American Policy Roundtable Logo
Bookmark and Share


For the Common Good
By David Zanotti

Please don't get fooled

The Philosophy of Science and Medicine
By Dr. Charles McGowen

Affordable Care, Atheism and Astrophysics

A Moment in History
By Dr. Jeff Sanders

Darkest Hour

The Public Square The Latest on
The Public Square

Is Oprah Running for President? Part II
January 24, 2018
2 Minute Format Archive

The Politics of Shame
January 19, 2018
60 Minute Format Archive

Sign up for the
Roundtable eNewsletter

When the Lights Went Out I

Printer Friendly PageEmail to a Friend | Bookmark and Share

Ohio Roundtable: The Public Square - When the Lights Went Out I

When the Lights Went Out I

resource_top.gif (1773 bytes)

Pet projects survive budget cuts

New Tax Information

Where you can hear The Public Square®

Contribute to The Public Square®

resource_bot.gif (2982 bytes)

12 hours without power times a few millions people gets rather interesting.

Yes, America is vulnerable. Of course we all knew that, sort of. After September 11th we all came to the realization that we can be hurt deeply here on our own soil but such lessons are so easy to forget. So when the lights went out and the water disappeared on the hottest day of the year and the lights did not come back and the water stayed off people woke up in a slightly different state of mind.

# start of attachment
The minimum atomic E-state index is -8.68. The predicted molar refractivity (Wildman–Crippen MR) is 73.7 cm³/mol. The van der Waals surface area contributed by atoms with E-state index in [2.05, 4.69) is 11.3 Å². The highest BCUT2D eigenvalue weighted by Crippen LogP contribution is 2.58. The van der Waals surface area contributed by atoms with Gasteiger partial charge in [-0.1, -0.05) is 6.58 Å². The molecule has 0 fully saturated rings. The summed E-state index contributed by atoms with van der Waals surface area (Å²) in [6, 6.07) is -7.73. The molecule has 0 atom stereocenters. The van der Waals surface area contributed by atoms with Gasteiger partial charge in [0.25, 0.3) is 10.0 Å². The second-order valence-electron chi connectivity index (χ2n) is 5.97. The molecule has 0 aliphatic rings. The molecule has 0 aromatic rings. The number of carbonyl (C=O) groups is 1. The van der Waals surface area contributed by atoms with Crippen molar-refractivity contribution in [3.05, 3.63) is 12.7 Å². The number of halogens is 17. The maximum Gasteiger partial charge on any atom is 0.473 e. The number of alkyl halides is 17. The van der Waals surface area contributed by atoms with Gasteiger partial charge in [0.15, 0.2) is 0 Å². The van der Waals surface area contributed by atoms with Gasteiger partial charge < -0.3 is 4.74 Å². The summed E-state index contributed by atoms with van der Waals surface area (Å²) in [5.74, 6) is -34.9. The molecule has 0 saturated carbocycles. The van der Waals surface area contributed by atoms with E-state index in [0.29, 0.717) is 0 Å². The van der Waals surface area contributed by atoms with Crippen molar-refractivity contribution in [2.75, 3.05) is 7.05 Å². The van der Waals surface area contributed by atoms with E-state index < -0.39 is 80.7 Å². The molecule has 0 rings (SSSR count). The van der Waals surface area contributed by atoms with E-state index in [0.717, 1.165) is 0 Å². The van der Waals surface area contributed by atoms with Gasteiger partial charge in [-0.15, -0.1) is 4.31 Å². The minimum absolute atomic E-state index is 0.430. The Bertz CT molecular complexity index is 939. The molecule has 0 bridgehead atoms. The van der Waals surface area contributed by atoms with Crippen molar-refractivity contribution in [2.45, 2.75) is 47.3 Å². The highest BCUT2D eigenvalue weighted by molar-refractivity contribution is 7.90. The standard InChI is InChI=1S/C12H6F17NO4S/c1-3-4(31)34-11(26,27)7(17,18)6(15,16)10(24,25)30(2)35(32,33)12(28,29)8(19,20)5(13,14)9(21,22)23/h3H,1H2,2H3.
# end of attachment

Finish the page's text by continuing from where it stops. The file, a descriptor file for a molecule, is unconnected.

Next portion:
The spokespeople for the energy companies had an interesting take they told us there's a great economy of scale in building a massive interconnected power grid. We save money, they make money and bigger are better until a problem arises then the old adage comes in: "The bigger they come the harder they fall."

We found it pretty funny that a lot of small independent towns across the region had power. They weren't tied into the monster grid that had collapsed. Smaller communities had water too and several friends called to help, all of them outside the grid. Modern technology is mostly wonderful, but sometimes it doesn't work. Like most people I'm slow to remember the good days and whine when the water disappears.

There is a bigger moral to the story. Remember the Tower of Babel? It's an old tale from a book no one seems to read anymore. The Tower teaches an important lesson: bigger is not always better. Giant grids may save money and make money but when they come crashing down a lot of people can get hurt.

make_a_Difference.gif (1291 bytes)
The Public Square® is a broadcast service of the
Ohio Roundtable and is hosted by David Zanotti.
To help support the Public Square® financially click here.

Contact Information for the Ohio Roundtable
Ohio Roundtable
11288 Alameda Drive
Strongsville, OH 44149
Contact Us

More programs on The Public Square®